Eight Przewalski’s Horses to Return to Kazakhstan in Summer 

ASTANA – On June 3, two CASA C-295 aircrafts of the Czech Air Force will transport eight Przewalski’s horses to Kazakhstan. After landing in the Arkalyk Airport, the endangered species of wild ungulates will be accommodated in the Altyn Dala state nature reserve in the Kostanai Region. This was announced at a Feb. 29 conference at the Central Communications Service (CCS) in Astana. 

Przewalski’s horses. Photo credit: Miroslav Bobek.

One plane will take off from Berlin, Germany, and the other from Prague, the Czech Republic. Both routes include two stopovers – the first one in Istanbul, Türkiye, and the second in Baku, Azerbaijan. Over the next five years, it is planned to transport at least 40 Przewalski’s horses. 

Breeding programs of European zoos have built up a population strong enough to be reintroduced to the countries where they used to live. The Prague Zoo manages the international breeding book of Przewalski’s horses, as well as the European Association of Zoos and Aquariums (EAZA) Ex situ programs (EEP) for the conservation of wild animals in European zoos. 

Miroslav Bobek, the director of the Prague zoo, met with Kazakh Deputy Foreign Minister Roman Vassilenko in Astana. Photo credit: the Kazakh Foreign Ministry.

In 2022, the Kazakh government approached the Prague Zoo with a request for cooperation. Miroslav Bobek, the director of the Czech zoo, expressed positive expectations on the reintroduction of Przewalski’s horses in Kazakh steppes based on similar work carried out in Mongolia. 

We transported 38 Przewalski’s horses to the western part of Mongolia 34 from the Czech Republic and four from the central part of Mongolia. Most of them are mares that have already produced nearly 100 offspring,” said Bobek. 

“In Kazakhstan, we have chosen Altyn Dala as the most suitable territory, where the Association for the Conservation of Biodiversity of Kazakhstan (ACBK) has been working for a long time for the preservation of the steppe landscape,” he noted. 

The first international symposium on the rescue of Przewalski’s horse was held in 1959 on the initiative of Cyril Purkin, the former director of the Prague Zoo. Photo credit: the Prague Zoo.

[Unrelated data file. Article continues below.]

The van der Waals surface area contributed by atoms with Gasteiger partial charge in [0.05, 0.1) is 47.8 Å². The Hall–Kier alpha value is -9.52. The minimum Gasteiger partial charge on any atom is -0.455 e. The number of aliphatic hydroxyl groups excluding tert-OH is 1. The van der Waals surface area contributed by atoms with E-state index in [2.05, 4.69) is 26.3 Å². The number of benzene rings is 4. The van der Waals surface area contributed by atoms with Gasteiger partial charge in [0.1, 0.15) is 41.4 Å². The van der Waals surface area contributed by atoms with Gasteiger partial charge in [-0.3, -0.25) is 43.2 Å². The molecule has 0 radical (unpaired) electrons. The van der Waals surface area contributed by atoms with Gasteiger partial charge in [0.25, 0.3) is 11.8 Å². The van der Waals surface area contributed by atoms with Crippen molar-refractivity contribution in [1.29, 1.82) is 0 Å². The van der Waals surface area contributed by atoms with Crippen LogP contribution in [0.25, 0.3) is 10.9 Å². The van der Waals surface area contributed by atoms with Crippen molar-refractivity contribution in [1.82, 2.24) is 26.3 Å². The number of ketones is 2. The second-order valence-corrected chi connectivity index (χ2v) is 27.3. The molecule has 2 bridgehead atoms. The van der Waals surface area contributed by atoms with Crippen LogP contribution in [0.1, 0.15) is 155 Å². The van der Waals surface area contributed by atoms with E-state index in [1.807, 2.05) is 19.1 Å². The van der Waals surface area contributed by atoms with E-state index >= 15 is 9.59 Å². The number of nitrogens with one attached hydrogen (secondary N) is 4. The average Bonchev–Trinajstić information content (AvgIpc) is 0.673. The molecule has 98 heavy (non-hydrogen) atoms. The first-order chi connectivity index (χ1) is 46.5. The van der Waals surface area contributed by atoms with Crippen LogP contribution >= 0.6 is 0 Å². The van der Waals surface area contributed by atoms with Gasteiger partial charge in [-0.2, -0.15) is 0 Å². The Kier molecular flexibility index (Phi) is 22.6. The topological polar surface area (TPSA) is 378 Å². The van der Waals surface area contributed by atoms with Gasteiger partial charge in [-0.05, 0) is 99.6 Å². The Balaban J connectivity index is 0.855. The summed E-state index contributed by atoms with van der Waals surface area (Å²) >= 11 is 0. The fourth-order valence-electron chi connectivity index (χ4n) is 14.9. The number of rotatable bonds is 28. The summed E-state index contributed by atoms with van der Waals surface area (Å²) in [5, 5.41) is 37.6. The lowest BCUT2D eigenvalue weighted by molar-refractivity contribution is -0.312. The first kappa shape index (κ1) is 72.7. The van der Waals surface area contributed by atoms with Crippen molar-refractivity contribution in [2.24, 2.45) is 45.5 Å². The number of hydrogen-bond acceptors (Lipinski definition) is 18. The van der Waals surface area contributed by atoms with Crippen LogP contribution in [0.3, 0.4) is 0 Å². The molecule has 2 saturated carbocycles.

The Altyn Dala reserve was established in 2012 with a total area of 489,766 hectares. In the first year, the horses will be accommodated at the Wild Ungulate Reintroduction Center inside the reserve. Managed by ACBK, the center was created as part of the Altyn Dala Conservation Initiative, a large-scale partnership program of national and international conservation organizations. 

Speaking about the location for landing, the Arkalyk Airport, Bobek mentioned that the airport was the departure point for Vladimir Remek, the first and only Czechoslovak in space.

The CASA aircraft with Przewalski’s horses on board landing in the Mongolian city of Bulgan. Photo credit: Vaclav Shilhi.

During his visit to Kazakhstan, Bobek met with Kazakh Deputy Foreign Minister Roman Vassilenko to discuss the implementation of the project. The sides agreed to collaborate for the support of reintroduction of the horses. 

“I am very pleased that the project, originating from informal discussions between our embassies in Bratislava and Prague, and the zoos in Bratislava and Prague, has received such powerful development and support from the Kazakh and Czech governments,” said Vassilenko. 

Daniyar Turgambayev, the chairman of the committee of forestry and wildlife under the Kazakh Ministry of Ecology and Natural Resources, noted it is an “honor to spearhead such an important moment in the restoration of the natural history of Kazakhstan.”

Jaroslav Falta, the commander of the Prague-based 24th transport wing of the Czech Air Force shared an experience in animal transportation, particularly from Spain to the Prague Zoo in 2022. 

“Now, our 24th air transport base has been appointed responsible for the transportation of Przewalski’s horses to Kazakhstan. The two refueling stations [in Istanbul and Baku] will cover 4,000 kilometers. We are confident that the project will be successfully implemented,” said Falta. 

ACBK is the largest Kazakh non-governmental organization in biodiversity conservation and environmental education. According to Vera Voronova, its executive director, “the restoration of the population of wild ungulates in the Kazakh steppes is of key importance.” 

She brought an example of how the Kazakh state managed to restore the population of saiga antelopes. As a result of the activities carried out by environmental services, there are now nearly 1.5 million saigas in the West Kazakhstan Region.

On April 24, 2023, as part of the Kazakh-Czech business forum, the Kazakh Ministry of Ecology, Geology, and Natural Resources and the Prague Zoo signed a memorandum of cooperation, which envisaged the return of Przewalski’s horses to Kazakh steppes. 

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